HONG KONG CULTURAL CENTRE, Hong Kong
The Hong Kong Cultural Centre (Tsim Sha Tsui Cultural Centre) opened in 1989. It contains three performance spaces: The Concert Hall, 2000 seats , The Grand Theatre, 1700 seats (a full scale Opera House) and a 500 seat experimental theatre.
The Concert Hall was modelled on the Christchurch Town Hall but with further refinements and significant improvements in design techniques. Since these were specialised spaces, Marshall Day Acoustics had the opportunity to tailor the design of each room to its specific functions.
The Grand Theatre was to have the high early energy ratio needed for clarity with a full reverberation time to support the singers, while the Concert Hall was to be provided with reflector arrays aimed at producing similar sequences in the main floor as in the balconies. To overcome some seat-to-seat differences experienced in earlier halls based on this reflector array design concept, the principal reflector surfaces are divided - the lower part reflects into the main floor while the upper part reflects with approximately the same delay into balcony seats in the next-but-one balcony.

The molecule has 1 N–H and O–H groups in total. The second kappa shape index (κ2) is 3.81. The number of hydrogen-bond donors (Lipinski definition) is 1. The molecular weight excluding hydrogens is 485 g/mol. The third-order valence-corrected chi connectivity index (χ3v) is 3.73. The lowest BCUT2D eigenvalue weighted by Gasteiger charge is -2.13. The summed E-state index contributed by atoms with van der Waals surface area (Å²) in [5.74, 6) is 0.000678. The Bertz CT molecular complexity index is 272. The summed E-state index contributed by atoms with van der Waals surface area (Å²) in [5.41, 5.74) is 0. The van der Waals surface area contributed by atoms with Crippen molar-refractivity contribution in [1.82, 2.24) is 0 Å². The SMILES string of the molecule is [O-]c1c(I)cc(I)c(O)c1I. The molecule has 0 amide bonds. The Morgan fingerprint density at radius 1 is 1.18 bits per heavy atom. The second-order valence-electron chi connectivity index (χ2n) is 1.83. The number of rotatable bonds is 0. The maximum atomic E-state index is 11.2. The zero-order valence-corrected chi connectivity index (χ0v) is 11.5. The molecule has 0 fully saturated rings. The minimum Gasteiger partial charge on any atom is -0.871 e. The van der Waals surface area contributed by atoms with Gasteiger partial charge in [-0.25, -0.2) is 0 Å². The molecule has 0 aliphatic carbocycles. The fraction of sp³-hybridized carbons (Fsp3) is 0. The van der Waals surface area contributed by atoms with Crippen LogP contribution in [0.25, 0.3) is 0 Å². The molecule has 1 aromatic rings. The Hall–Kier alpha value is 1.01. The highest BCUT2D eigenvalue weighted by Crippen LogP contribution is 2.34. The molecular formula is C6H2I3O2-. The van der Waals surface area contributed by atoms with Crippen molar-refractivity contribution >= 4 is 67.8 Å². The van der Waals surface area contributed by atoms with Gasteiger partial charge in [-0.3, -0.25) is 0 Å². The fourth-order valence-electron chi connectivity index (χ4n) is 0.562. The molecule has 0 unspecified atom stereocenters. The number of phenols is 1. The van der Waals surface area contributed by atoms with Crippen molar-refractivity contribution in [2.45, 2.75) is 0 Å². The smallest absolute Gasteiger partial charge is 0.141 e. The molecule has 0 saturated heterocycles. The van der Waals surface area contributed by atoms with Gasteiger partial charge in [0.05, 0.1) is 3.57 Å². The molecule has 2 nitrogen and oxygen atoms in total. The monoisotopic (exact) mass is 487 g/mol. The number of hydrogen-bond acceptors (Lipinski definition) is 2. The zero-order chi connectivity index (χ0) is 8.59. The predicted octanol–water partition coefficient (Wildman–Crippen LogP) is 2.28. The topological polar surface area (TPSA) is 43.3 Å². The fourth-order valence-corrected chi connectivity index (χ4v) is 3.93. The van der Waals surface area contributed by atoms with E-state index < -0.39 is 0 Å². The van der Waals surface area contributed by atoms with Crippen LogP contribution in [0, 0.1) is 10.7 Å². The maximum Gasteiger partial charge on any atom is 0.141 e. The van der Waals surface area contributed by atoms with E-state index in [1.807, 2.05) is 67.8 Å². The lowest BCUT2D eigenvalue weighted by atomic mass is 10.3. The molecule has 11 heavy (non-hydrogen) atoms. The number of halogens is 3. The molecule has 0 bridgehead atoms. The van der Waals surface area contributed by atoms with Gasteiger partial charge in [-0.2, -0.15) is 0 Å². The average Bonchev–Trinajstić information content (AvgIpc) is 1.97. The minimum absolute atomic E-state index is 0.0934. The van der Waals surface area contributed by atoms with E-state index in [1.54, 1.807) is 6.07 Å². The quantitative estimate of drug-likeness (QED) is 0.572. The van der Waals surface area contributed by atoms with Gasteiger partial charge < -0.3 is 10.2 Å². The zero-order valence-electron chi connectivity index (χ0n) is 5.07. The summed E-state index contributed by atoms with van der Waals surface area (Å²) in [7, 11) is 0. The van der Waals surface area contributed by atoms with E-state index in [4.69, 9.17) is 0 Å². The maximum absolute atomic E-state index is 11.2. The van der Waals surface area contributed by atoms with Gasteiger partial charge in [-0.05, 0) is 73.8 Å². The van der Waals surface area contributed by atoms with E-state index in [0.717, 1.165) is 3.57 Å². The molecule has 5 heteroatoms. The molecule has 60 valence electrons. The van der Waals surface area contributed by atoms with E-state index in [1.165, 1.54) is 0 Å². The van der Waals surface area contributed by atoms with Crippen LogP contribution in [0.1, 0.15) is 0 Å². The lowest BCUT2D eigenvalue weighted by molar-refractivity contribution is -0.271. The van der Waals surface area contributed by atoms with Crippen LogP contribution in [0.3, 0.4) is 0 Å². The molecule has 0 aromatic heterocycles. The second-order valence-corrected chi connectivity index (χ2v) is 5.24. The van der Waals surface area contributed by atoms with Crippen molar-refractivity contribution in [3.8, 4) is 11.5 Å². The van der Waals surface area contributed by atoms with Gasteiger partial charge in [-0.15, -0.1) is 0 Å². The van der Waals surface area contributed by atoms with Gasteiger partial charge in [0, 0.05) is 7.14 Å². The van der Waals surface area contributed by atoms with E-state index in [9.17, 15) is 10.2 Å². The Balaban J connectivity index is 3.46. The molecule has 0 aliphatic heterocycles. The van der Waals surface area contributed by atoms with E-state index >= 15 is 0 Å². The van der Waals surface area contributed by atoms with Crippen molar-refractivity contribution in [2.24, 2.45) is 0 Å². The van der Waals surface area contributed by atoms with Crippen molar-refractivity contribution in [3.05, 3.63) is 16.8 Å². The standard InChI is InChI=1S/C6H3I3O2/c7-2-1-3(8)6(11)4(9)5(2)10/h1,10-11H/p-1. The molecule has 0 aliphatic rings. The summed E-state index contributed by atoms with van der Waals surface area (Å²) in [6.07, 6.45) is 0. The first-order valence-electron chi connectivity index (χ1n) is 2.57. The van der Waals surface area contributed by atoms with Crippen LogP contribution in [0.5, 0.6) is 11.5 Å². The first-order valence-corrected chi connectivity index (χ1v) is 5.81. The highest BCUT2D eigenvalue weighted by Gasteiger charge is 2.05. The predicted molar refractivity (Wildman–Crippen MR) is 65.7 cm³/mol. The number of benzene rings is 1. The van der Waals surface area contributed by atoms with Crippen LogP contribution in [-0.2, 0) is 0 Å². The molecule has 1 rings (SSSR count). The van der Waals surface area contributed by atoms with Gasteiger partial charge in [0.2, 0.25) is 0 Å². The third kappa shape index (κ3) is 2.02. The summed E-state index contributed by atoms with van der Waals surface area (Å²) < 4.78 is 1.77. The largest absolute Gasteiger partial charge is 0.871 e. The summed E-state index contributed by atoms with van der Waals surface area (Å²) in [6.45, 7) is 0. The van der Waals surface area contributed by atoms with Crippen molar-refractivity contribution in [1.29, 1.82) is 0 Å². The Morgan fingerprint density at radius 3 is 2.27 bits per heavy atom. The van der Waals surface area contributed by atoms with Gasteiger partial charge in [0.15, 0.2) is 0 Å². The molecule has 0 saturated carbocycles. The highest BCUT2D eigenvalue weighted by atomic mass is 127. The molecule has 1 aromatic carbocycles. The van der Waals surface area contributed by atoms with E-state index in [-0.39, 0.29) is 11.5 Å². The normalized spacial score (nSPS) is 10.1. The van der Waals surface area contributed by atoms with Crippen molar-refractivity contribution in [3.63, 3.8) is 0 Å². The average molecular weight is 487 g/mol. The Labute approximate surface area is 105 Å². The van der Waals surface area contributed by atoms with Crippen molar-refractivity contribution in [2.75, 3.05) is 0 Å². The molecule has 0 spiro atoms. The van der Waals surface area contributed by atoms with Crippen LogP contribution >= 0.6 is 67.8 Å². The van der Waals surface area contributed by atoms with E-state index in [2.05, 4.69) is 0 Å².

As with many of Marshall Day Acoustics' projects, one sees the ensemble of architectural and acoustical intentions. This gives rise to a degree of asymmetry in the balconies at the rear which also images the asymmetry of orchestral radiation.
The Concert Hall houses an 8,000-pipe organ, one of the largest in Asia, built by Rieger Orgelbau.
At that time, under a post-doctoral program, a hybrid modelling technique was developed in the Acoustics Research Centre - MIDAS. This is a user-friendly digital data acquisition suite of programs for obtaining the impulse response of halls - any enclosure from small-scale acoustical models (1:50) to full size. That system was used by MDA in the design process and in the commissioning measurements on completion of the Hong Kong Cultural Centre.